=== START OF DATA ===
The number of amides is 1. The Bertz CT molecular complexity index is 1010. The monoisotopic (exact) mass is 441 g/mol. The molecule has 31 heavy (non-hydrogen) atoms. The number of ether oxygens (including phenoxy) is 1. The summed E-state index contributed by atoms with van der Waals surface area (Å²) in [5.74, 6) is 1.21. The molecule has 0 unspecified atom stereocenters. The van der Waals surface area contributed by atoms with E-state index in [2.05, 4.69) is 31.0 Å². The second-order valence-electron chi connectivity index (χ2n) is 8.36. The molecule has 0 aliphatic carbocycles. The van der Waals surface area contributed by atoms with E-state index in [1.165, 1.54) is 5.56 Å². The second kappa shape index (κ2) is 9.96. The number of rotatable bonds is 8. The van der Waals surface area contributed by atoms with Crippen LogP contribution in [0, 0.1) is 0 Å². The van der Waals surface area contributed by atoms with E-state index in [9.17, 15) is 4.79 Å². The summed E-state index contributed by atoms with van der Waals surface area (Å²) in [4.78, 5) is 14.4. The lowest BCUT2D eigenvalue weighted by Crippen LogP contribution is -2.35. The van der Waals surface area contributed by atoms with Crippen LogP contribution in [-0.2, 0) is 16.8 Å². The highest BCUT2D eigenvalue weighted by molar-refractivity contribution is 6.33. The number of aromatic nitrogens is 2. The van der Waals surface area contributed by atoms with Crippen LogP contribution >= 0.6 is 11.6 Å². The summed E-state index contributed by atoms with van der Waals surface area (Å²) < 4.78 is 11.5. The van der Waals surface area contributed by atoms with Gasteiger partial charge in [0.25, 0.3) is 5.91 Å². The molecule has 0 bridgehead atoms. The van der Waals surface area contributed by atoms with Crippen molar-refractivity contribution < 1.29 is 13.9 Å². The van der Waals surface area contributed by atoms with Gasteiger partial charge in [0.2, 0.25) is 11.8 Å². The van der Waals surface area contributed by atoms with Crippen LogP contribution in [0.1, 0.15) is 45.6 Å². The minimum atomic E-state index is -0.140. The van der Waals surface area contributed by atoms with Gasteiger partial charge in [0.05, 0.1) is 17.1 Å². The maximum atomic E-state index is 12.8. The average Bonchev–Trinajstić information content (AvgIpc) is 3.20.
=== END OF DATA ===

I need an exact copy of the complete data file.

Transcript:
The number of amides is 1. The Bertz CT molecular complexity index is 1010. The monoisotopic (exact) mass is 441 g/mol. The molecule has 31 heavy (non-hydrogen) atoms. The number of ether oxygens (including phenoxy) is 1. The summed E-state index contributed by atoms with van der Waals surface area (Å²) in [5.74, 6) is 1.21. The molecule has 0 unspecified atom stereocenters. The van der Waals surface area contributed by atoms with E-state index in [2.05, 4.69) is 31.0 Å². The second-order valence-electron chi connectivity index (χ2n) is 8.36. The molecule has 0 aliphatic carbocycles. The van der Waals surface area contributed by atoms with E-state index in [1.165, 1.54) is 5.56 Å². The second kappa shape index (κ2) is 9.96. The number of rotatable bonds is 8. The van der Waals surface area contributed by atoms with Crippen LogP contribution in [0, 0.1) is 0 Å². The van der Waals surface area contributed by atoms with E-state index in [9.17, 15) is 4.79 Å². The summed E-state index contributed by atoms with van der Waals surface area (Å²) in [4.78, 5) is 14.4. The lowest BCUT2D eigenvalue weighted by Crippen LogP contribution is -2.35. The van der Waals surface area contributed by atoms with Crippen LogP contribution in [-0.2, 0) is 16.8 Å². The highest BCUT2D eigenvalue weighted by molar-refractivity contribution is 6.33. The number of aromatic nitrogens is 2. The van der Waals surface area contributed by atoms with Crippen LogP contribution >= 0.6 is 11.6 Å². The summed E-state index contributed by atoms with van der Waals surface area (Å²) < 4.78 is 11.5. The van der Waals surface area contributed by atoms with Gasteiger partial charge in [0.25, 0.3) is 5.91 Å². The molecule has 0 bridgehead atoms. The van der Waals surface area contributed by atoms with Crippen molar-refractivity contribution < 1.29 is 13.9 Å². The van der Waals surface area contributed by atoms with Gasteiger partial charge in [0.2, 0.25) is 11.8 Å². The van der Waals surface area contributed by atoms with Crippen LogP contribution in [0.1, 0.15) is 45.6 Å². The minimum atomic E-state index is -0.140. The van der Waals surface area contributed by atoms with Gasteiger partial charge in [0.05, 0.1) is 17.1 Å². The maximum atomic E-state index is 12.8. The average Bonchev–Trinajstić information content (AvgIpc) is 3.20.